By Frazer MacDonald
This week, the Royal Northern College of Music (RNCM) hosted the ninth Rosamond Prize Concert, an annual project that sees music students from the college collaborate with creative writing students from the Manchester Writing School to create a unique blend of spoken word performance and classical music.
Before the concert began, Manchester Metropolitan University Professor of Poetry Michael Symmons Roberts introduced the event. He said: “This is a very special Rosamond Prize Concert. It’s the ninth one, which means next year we can celebrate our tenth anniversary. But this year’s will be special too. We have some very interesting and exciting performances to look forward to.”
As the concert began, it was clear that many of the performances were indeed going to be interesting and exciting. In Reprinted in New York, for example, a recorded recital was played while the performers on stage used an array of musical instruments and every day items to create something that was more like performance art than a traditional concert piece. This was certainly one of the more memorable performances of the evening.
Other pieces at the event were performed in a more traditional, but equally powerful, way. Some, such as Sam Humphrey’s You Belong To Me used a larger ensemble, with several people playing instruments. This piece was an interesting blend of classical and more contemporary music that explored an addiction to online shopping.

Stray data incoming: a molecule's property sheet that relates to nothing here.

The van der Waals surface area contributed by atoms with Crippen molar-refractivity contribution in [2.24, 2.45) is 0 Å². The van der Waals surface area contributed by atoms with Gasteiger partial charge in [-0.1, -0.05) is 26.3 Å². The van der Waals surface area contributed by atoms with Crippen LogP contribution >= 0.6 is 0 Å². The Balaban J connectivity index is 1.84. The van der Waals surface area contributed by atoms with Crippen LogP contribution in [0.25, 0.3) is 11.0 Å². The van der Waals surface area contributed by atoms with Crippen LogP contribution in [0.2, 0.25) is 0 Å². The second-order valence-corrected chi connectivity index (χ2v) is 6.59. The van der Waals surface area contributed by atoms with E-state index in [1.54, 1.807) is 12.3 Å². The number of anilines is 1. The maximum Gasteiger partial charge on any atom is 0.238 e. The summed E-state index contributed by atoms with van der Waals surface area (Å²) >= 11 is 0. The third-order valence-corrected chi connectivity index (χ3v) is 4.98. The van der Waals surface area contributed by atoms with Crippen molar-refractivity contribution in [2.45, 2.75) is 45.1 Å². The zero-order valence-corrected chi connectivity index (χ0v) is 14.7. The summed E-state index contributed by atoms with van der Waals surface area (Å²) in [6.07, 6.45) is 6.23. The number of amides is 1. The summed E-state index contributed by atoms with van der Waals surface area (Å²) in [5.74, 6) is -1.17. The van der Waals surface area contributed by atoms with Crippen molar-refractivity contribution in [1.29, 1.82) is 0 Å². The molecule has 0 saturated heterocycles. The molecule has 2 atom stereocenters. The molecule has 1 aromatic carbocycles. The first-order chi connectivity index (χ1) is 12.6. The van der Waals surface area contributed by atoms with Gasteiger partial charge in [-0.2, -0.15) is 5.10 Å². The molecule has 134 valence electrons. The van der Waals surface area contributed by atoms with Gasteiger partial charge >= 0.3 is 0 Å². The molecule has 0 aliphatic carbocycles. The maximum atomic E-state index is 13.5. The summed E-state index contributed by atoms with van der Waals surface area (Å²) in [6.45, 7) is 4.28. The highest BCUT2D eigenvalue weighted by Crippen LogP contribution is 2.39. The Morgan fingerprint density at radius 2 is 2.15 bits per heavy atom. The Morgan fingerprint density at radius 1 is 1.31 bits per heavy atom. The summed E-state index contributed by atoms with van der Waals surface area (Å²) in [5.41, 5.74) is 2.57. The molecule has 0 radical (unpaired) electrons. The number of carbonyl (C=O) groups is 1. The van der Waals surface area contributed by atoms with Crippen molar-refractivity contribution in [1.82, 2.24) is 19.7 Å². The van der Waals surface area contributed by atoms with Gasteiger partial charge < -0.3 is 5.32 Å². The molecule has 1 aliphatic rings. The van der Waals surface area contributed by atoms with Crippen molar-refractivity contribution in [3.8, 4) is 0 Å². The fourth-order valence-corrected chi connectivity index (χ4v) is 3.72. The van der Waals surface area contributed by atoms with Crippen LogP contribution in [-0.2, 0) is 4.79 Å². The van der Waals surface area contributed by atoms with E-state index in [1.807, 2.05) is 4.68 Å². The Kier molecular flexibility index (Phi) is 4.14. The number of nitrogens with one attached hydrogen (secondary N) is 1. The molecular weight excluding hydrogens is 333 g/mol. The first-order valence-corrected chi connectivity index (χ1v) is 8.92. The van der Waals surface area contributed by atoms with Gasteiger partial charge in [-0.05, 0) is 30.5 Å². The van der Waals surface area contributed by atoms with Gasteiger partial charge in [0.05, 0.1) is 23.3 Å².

The final performance of the evening, Alex Simcolt and Keith Hudson’s Routines, was also one of the most memorable ones. It was a series of short poems which were a tribute to three old stage performers who had very unique tricks, one of whom was a comedian who fried fishes on stage. The music was simple, but worked well given the light nature of the poems which were being performed.
When every act had performed, Adam Gorb, Head of the School of Composition at RNCM and one of the Rosamond Prize judges, took to the stage. He explained that the panel of judges would take a short interval to decide who would receive the Rosamond Prize for this year.
After the interval, Adam returned and stood in front of the crowd again. He said: “This was a good year for performances, and we would like to commend three acts for bringing something new to the competition. Firstly, Reprinted in New York by Deanne Smith and Emma McGordon. Secondly, Routines by Alex Simcolt and Keith Hudson. And thirdly, Samson by Grace Mason and Elisabeth Sennit Clough, which will be awarded the Rosamond Prize.”
Samson is a short piece based on a poem of the same name by Elisabeth Sennitt Clough. It tells the story of a biblical Delilah figure who, at first, seems sweet and alluring but who turns aggressive towards the end of the piece. After the prize-giving, the winners received a standing ovation, and the audience was invited to have drinks at the RNCM bar.
For information about other events organised by the Manchester Writing School, see the school events page.